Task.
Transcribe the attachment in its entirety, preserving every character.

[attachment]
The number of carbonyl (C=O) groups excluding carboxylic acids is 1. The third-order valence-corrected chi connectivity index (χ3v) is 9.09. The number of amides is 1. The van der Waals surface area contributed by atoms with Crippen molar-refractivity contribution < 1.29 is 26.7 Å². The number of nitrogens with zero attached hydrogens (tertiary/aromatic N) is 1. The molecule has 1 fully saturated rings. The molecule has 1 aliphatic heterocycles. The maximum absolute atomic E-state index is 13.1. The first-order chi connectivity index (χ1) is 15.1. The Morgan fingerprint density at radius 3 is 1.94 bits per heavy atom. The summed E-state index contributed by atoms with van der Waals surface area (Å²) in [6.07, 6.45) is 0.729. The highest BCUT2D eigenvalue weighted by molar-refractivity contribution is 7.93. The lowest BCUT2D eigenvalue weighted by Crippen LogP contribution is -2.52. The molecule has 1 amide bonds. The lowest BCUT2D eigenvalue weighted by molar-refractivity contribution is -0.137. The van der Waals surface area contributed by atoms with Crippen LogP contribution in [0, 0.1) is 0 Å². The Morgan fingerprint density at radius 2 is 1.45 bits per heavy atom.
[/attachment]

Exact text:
The number of carbonyl (C=O) groups excluding carboxylic acids is 1. The third-order valence-corrected chi connectivity index (χ3v) is 9.09. The number of amides is 1. The van der Waals surface area contributed by atoms with Crippen molar-refractivity contribution < 1.29 is 26.7 Å². The number of nitrogens with zero attached hydrogens (tertiary/aromatic N) is 1. The molecule has 1 fully saturated rings. The molecule has 1 aliphatic heterocycles. The maximum absolute atomic E-state index is 13.1. The first-order chi connectivity index (χ1) is 15.1. The Morgan fingerprint density at radius 3 is 1.94 bits per heavy atom. The summed E-state index contributed by atoms with van der Waals surface area (Å²) in [6.07, 6.45) is 0.729. The highest BCUT2D eigenvalue weighted by molar-refractivity contribution is 7.93. The lowest BCUT2D eigenvalue weighted by Crippen LogP contribution is -2.52. The molecule has 1 amide bonds. The lowest BCUT2D eigenvalue weighted by molar-refractivity contribution is -0.137. The van der Waals surface area contributed by atoms with Crippen LogP contribution in [0, 0.1) is 0 Å². The Morgan fingerprint density at radius 2 is 1.45 bits per heavy atom.